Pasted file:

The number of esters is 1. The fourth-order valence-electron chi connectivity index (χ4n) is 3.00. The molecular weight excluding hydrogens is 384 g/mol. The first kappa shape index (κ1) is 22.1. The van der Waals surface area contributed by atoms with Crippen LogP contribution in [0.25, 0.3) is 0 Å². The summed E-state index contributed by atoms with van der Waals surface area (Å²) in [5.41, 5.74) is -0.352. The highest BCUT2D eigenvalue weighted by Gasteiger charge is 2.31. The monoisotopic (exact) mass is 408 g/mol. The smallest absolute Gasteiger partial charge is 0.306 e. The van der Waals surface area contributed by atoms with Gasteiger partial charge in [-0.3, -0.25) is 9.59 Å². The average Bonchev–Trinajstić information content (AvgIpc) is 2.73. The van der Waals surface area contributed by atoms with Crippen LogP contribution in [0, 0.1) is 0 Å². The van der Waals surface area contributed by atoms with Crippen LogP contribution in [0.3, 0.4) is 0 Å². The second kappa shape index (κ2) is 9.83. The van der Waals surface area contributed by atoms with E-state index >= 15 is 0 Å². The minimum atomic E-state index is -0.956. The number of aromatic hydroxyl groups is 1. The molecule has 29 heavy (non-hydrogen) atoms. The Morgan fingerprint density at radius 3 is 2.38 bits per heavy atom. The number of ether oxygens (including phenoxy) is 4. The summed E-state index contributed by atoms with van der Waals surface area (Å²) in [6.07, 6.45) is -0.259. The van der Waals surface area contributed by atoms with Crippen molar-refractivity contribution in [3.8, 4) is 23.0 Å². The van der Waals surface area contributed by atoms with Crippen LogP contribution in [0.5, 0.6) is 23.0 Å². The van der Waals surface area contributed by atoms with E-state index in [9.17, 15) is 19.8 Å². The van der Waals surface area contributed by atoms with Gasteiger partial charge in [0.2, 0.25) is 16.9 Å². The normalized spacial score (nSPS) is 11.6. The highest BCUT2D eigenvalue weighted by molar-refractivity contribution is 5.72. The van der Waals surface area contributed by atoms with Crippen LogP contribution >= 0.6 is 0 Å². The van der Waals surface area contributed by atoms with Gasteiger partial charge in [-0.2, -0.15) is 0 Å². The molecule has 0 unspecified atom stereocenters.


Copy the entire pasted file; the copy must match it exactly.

The number of esters is 1. The fourth-order valence-electron chi connectivity index (χ4n) is 3.00. The molecular weight excluding hydrogens is 384 g/mol. The first kappa shape index (κ1) is 22.1. The van der Waals surface area contributed by atoms with Crippen LogP contribution in [0.25, 0.3) is 0 Å². The summed E-state index contributed by atoms with van der Waals surface area (Å²) in [5.41, 5.74) is -0.352. The highest BCUT2D eigenvalue weighted by Gasteiger charge is 2.31. The monoisotopic (exact) mass is 408 g/mol. The smallest absolute Gasteiger partial charge is 0.306 e. The van der Waals surface area contributed by atoms with Gasteiger partial charge in [-0.3, -0.25) is 9.59 Å². The average Bonchev–Trinajstić information content (AvgIpc) is 2.73. The van der Waals surface area contributed by atoms with Crippen LogP contribution in [0, 0.1) is 0 Å². The van der Waals surface area contributed by atoms with Crippen LogP contribution in [0.3, 0.4) is 0 Å². The second kappa shape index (κ2) is 9.83. The van der Waals surface area contributed by atoms with E-state index >= 15 is 0 Å². The minimum atomic E-state index is -0.956. The number of aromatic hydroxyl groups is 1. The molecule has 29 heavy (non-hydrogen) atoms. The Morgan fingerprint density at radius 3 is 2.38 bits per heavy atom. The number of ether oxygens (including phenoxy) is 4. The summed E-state index contributed by atoms with van der Waals surface area (Å²) in [6.07, 6.45) is -0.259. The van der Waals surface area contributed by atoms with Crippen molar-refractivity contribution in [3.8, 4) is 23.0 Å². The van der Waals surface area contributed by atoms with Crippen LogP contribution in [0.5, 0.6) is 23.0 Å². The van der Waals surface area contributed by atoms with E-state index in [9.17, 15) is 19.8 Å². The van der Waals surface area contributed by atoms with Gasteiger partial charge in [0.2, 0.25) is 16.9 Å². The normalized spacial score (nSPS) is 11.6. The highest BCUT2D eigenvalue weighted by molar-refractivity contribution is 5.72. The van der Waals surface area contributed by atoms with Crippen LogP contribution >= 0.6 is 0 Å². The van der Waals surface area contributed by atoms with Gasteiger partial charge in [-0.2, -0.15) is 0 Å². The molecule has 0 unspecified atom stereocenters.